Free Markets, Free People

Biting the hand that feeds it?

It is getting to be fun now.  Tea Parties to the right of us, union parties to the left …

The SEIU (Service Employees International Union), often seen at Tea Party rallies trying to introduce a little violence, has decided that NC would be a good state to test out their promise to Blue Dogs that they’d go after them if they didn’t support the agenda the SEIU Democrats wanted.

Wow, Blue Dogs and Dem lap dogs going after each other. You have to like it.

The SEIU says it will do so via a third party – North Carolina First – which, of course, bypasses the whole primary gig.  That means those Blue Dogs they’ve targeted (Dem. Reps Heath Shuler, Mike McIntyre, and Larry Kissell) will face the SEIU candidates in the general elections in traditionally red districts, thereby reliably splitting whatever blue vote there might be and ensuring a GOP victory.

Of course, that’s if the Tea Party (TP) isn’t running a candidate of its own in the general election (although indications are TP candidates are more likely to challenge in the GOP primary vs. a general election).

The SEIU is teaming up with State Employees Association of North Carolina (SEANC) to try and stand the party up and field candidates for the fall election.  Anyone who wants those  3 seats to go to the GOP is most likely wishing the SEIU and SEANC a lot of luck in doing just that.

Greg Sargent thinks this is a “a serious experiment in reshaping the landscape of Democratic politics, and it bears watching” implying could be a template for similar attempts in other states.  I sure hope so.  And if so, coupled with the TP, it would be an attempt on both sides of the political spectrum to move the primary party in that part of the spectrum more to the left or right respectively.  You have to wonder how independents would react to success in such attempts and then which way they’d tend to go to lend their support.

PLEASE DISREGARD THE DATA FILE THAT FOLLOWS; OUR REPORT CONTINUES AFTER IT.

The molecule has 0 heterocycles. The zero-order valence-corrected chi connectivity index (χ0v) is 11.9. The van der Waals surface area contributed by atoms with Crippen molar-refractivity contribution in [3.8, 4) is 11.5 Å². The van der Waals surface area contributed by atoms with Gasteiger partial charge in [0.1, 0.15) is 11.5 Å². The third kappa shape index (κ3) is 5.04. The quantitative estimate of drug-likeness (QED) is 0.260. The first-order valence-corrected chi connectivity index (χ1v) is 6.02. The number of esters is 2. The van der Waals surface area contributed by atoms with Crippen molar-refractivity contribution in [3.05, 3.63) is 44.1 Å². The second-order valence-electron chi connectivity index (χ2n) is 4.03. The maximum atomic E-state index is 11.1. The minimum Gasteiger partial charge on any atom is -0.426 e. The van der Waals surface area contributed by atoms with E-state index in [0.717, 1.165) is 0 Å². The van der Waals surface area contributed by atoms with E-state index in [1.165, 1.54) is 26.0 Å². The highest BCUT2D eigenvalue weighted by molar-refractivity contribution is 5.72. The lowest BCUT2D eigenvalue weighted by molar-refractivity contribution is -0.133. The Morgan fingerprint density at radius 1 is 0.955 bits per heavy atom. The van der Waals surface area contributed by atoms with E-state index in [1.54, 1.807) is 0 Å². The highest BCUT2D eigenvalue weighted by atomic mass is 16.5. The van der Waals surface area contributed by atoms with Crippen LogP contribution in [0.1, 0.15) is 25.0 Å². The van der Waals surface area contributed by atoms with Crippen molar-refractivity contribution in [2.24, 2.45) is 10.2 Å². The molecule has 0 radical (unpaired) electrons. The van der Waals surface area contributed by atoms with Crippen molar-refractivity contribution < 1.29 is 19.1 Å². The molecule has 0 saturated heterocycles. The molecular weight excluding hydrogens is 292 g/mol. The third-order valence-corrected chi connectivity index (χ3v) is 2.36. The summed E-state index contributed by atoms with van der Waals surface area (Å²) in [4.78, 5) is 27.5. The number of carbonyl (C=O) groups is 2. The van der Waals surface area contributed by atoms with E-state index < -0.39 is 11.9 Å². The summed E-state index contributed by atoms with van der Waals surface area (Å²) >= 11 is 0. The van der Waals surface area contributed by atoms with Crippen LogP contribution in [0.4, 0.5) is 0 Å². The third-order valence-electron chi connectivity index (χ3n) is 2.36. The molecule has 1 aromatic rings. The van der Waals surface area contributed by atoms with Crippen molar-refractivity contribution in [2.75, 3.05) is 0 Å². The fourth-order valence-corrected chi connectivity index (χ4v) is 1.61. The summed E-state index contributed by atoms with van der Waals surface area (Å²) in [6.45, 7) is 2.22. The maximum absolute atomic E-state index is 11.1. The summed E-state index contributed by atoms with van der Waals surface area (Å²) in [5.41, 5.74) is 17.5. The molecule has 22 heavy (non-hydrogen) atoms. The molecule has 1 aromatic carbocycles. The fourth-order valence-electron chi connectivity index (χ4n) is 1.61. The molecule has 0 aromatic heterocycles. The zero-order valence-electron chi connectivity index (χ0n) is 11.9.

~McQ

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11 Responses to Biting the hand that feeds it?

  • This is a distraction from any free publicity that a 3rd Party Tea Party might get from default curiosity.   The idea is to dilute and desensitize the public to the notion of a 3rd Party.  Cover the SEIU candidate as the 3rd party feature (everyone is upset with incumbents, blah blah blah), when the Tea Party candidate shows up, well “we’ve already done features on 3rd parties of from dissatisfied voters.  We’ll cover them only after they become significant”.

  • Oh, this will be sweet. First, the Tea Party should not run candidates, just support them, to hold reps feet to the fire. I think this works well in American politics, where third party’s with good ideas simply find their ideas stolen. (a good thing if the idea is  small government.)
    But a Union party – that’s just helping the small government side. They cannot seriously get enough voters to support a union party – the voters are not stupid. And yet they have to vote for their own kind, right?
     

    • The Tea Party restricting itself to only voting from the Big 2 will change nothing.  Nothing will depower the movement quicker than closing the door to a 3rd party potential.  Republican will just assume the position of taking the Tea Party for granted as the lesser of two evil option like they have been doing for over 20 years.